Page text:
The Hunter Memorial Lecture and Dinner 2005
Venue: Austin Court
|Event Date/Time: Dec 08, 2005|
Lecture by Professor Nick Jenkins, University of Manchester, UK
Distributed Generation, from Renewables and small-scale CHP, will be an important component of any low-carbon electricity system. Considerable progress has been made in understanding how to integrate such generation with the power system but much remains to be done if the UK Government 2010/2015 targets for Renewables and CHP are to be met. Even more radical developments will be needed if progress is to be made towards the long-term goal of a 60% reduction in CO2 emissions.
Distributed Generation is a wide-ranging term encompassing many emerging technologies. Hence it is convenient to subdivide the area as follows:
• Micro-generation, connected to Low Voltage networks
• Generation connected to Medium Voltage networks
• Large Renewable Generation and the implications of large numbers of smaller generators for the Transmission and Central Generation Systems
Of course, the boundaries of such arbitrary divisions are blurred and the impact of generation on the power system varies with scale, location and technology type.
The lecture will start by summarising the state of Distributed Generation in the UK and review likely developments to 2010. It will then move on to discuss more radical ideas for the integration of Distributed Generation including the concepts of Active Distribution Networks, MicroGrids and Virtual Utilities. It will consider the new technologies that will needed to realise such concepts as well as the regulatory and commercial challenges that they will bring.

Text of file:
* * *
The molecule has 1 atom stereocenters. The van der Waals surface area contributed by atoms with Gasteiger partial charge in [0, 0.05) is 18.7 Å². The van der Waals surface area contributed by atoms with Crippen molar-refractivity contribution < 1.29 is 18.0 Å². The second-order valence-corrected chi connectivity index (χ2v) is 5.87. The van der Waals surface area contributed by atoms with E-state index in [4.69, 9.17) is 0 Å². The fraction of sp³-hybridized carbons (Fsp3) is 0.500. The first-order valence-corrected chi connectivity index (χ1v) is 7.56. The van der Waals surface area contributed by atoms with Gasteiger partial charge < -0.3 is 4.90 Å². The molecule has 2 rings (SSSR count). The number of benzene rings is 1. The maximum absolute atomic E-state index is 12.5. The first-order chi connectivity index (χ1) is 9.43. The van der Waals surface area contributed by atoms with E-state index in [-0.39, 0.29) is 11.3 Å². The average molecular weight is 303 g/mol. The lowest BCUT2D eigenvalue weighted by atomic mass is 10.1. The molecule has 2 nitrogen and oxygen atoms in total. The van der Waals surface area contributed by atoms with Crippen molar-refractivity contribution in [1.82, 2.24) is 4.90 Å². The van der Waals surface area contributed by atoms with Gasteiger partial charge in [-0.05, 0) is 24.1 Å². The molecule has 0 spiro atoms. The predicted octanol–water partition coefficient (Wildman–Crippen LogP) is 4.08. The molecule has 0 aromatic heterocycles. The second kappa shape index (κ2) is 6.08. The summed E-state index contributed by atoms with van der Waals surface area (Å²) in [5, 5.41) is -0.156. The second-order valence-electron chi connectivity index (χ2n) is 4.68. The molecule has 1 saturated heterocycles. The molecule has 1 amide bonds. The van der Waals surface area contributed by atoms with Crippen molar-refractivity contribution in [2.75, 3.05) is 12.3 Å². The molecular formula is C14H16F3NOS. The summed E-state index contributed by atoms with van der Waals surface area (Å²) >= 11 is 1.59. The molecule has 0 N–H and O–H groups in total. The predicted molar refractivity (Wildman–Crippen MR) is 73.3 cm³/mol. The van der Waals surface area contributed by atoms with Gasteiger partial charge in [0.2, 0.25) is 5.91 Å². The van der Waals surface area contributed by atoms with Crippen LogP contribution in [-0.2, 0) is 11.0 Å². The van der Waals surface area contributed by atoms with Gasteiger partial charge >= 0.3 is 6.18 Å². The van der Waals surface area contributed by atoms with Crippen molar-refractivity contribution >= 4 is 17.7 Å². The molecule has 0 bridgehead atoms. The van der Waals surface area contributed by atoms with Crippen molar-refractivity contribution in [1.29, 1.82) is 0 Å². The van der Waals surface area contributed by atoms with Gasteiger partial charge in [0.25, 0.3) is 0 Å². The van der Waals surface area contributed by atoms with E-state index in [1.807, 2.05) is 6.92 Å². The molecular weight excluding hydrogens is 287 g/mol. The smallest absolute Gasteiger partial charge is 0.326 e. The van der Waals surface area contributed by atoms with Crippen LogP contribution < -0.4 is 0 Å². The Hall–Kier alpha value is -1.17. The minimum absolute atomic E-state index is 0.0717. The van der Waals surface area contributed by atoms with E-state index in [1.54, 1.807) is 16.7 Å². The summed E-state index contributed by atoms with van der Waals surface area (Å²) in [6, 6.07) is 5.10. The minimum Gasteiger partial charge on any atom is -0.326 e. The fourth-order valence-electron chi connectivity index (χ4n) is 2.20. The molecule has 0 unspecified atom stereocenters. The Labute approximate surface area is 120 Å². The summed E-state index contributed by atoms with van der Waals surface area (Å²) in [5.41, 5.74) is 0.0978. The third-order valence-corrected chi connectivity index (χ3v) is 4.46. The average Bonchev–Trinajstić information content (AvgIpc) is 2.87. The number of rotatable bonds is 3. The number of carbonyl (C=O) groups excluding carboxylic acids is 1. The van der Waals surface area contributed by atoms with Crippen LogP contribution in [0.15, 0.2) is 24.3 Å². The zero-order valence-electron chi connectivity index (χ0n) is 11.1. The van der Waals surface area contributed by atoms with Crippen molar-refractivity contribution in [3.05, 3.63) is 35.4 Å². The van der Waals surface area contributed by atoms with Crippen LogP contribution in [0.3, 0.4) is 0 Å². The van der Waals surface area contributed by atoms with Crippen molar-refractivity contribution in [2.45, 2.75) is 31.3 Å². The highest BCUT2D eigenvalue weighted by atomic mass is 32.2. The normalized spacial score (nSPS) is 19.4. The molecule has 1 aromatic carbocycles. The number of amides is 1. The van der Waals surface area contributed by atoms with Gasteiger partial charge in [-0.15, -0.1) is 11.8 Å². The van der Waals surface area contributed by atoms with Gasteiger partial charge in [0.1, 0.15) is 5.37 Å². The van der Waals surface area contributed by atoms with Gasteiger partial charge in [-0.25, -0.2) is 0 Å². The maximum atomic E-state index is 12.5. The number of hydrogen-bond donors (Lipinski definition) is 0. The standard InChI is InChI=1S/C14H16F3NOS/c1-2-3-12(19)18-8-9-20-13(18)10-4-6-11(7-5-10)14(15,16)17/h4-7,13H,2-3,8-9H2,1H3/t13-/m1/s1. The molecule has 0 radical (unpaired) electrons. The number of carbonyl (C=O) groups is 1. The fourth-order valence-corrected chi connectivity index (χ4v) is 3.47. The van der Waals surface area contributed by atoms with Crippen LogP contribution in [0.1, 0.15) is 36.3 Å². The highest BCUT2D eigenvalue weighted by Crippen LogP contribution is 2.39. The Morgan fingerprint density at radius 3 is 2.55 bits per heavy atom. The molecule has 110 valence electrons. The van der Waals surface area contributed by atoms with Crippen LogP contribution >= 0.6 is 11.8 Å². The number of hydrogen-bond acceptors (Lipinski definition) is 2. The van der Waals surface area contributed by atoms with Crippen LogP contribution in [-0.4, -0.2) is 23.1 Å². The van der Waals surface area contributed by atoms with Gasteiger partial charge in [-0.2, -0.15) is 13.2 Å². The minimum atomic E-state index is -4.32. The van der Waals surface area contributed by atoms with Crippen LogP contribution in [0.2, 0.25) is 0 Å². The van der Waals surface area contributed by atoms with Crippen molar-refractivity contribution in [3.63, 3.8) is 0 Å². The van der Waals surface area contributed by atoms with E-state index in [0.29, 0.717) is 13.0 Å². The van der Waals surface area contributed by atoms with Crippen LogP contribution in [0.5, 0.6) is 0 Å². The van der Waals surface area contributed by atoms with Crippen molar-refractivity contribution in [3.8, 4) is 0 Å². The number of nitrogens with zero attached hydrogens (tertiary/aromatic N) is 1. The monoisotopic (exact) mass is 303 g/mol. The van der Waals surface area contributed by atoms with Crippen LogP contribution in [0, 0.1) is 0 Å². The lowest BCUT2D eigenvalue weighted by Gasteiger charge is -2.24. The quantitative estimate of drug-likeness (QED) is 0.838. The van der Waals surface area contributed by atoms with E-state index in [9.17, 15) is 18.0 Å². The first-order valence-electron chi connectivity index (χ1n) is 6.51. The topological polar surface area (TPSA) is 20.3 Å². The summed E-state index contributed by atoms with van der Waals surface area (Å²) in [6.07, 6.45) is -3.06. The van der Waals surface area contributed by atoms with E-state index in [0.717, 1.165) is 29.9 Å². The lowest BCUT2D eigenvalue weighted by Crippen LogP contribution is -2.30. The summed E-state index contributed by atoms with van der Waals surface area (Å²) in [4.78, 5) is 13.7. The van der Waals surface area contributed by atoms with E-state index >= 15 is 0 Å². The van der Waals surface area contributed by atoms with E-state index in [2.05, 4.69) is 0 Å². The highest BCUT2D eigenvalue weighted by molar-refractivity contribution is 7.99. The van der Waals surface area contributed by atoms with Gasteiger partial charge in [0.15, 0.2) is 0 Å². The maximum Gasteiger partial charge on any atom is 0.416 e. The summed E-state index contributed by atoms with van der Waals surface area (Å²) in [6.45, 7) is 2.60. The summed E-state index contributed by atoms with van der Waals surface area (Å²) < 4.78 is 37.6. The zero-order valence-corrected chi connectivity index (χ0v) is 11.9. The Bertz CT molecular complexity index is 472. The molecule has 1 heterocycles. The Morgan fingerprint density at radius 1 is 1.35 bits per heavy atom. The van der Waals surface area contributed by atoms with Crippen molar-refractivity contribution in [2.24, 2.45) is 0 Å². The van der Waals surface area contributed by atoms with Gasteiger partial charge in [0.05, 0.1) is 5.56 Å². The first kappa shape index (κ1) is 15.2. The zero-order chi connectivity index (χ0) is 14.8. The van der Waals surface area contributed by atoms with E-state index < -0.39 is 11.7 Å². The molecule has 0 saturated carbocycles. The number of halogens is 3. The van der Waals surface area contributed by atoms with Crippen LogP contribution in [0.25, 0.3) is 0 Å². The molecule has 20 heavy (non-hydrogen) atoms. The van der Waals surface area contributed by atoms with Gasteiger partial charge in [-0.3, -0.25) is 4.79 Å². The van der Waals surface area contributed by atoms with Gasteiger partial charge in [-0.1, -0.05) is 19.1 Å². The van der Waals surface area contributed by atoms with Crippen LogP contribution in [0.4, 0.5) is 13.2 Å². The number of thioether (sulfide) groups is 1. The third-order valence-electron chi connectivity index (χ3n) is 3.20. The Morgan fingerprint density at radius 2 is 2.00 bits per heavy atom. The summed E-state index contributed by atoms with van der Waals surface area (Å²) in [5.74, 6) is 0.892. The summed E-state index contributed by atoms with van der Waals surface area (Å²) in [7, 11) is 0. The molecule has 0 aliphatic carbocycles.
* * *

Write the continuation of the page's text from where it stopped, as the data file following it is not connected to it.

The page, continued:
Professor Nick Jenkinns
Nick Jenkins joined the University of Manchester (formerly UMIST) in 1992 and was appointed Professor of Electrical Energy and Power Systems in 1998. His previous career included 14 years industrial experience, of which 5 years were in developing countries. He has worked for Wind Energy Group, BP Solar and Ewbank and Partners on both conventional and renewable power systems. His present research interests include renewable energy, distributed generation and high power electronic systems. He was a member of the Technical Steering Group of the Distributed Generation Coordinating Group and serves on the European Union Technology Platform for Electricity Networks of the Future.
The Lecture will be followed by a dinner in the Lodge Rooms at The IEE, Austin Court, Birmingham. Why not take the opportunity to meet fellow engineers and share experiences with those with similar interests in an informal setting?